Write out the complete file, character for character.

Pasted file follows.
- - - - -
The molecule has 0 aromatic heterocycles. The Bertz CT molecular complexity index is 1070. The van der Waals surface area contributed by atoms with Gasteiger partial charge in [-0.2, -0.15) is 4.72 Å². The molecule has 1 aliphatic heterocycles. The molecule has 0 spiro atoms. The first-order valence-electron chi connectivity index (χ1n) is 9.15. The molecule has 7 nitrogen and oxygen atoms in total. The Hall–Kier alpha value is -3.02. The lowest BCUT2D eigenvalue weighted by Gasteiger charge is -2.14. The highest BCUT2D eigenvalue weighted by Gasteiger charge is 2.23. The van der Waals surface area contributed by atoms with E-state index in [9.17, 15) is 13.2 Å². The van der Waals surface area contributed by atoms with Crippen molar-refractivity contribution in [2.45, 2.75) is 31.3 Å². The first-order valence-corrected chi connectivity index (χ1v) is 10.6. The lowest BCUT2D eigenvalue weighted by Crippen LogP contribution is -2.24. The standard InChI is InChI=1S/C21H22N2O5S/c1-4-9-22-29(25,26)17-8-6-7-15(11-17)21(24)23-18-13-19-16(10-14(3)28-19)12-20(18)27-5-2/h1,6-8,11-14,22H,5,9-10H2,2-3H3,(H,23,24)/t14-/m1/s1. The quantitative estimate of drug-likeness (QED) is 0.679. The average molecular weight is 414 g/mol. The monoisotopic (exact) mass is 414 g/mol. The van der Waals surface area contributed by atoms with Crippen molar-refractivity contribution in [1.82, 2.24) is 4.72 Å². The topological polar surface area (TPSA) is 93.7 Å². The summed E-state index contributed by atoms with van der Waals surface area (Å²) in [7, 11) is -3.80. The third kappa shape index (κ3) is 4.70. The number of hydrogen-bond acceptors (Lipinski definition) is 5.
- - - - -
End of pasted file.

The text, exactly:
The molecule has 0 aromatic heterocycles. The Bertz CT molecular complexity index is 1070. The van der Waals surface area contributed by atoms with Gasteiger partial charge in [-0.2, -0.15) is 4.72 Å². The molecule has 1 aliphatic heterocycles. The molecule has 0 spiro atoms. The first-order valence-electron chi connectivity index (χ1n) is 9.15. The molecule has 7 nitrogen and oxygen atoms in total. The Hall–Kier alpha value is -3.02. The lowest BCUT2D eigenvalue weighted by Gasteiger charge is -2.14. The highest BCUT2D eigenvalue weighted by Gasteiger charge is 2.23. The van der Waals surface area contributed by atoms with E-state index in [9.17, 15) is 13.2 Å². The van der Waals surface area contributed by atoms with Crippen molar-refractivity contribution in [2.45, 2.75) is 31.3 Å². The first-order valence-corrected chi connectivity index (χ1v) is 10.6. The lowest BCUT2D eigenvalue weighted by Crippen LogP contribution is -2.24. The standard InChI is InChI=1S/C21H22N2O5S/c1-4-9-22-29(25,26)17-8-6-7-15(11-17)21(24)23-18-13-19-16(10-14(3)28-19)12-20(18)27-5-2/h1,6-8,11-14,22H,5,9-10H2,2-3H3,(H,23,24)/t14-/m1/s1. The quantitative estimate of drug-likeness (QED) is 0.679. The average molecular weight is 414 g/mol. The monoisotopic (exact) mass is 414 g/mol. The van der Waals surface area contributed by atoms with Crippen molar-refractivity contribution in [1.82, 2.24) is 4.72 Å². The topological polar surface area (TPSA) is 93.7 Å². The summed E-state index contributed by atoms with van der Waals surface area (Å²) in [7, 11) is -3.80. The third kappa shape index (κ3) is 4.70. The number of hydrogen-bond acceptors (Lipinski definition) is 5.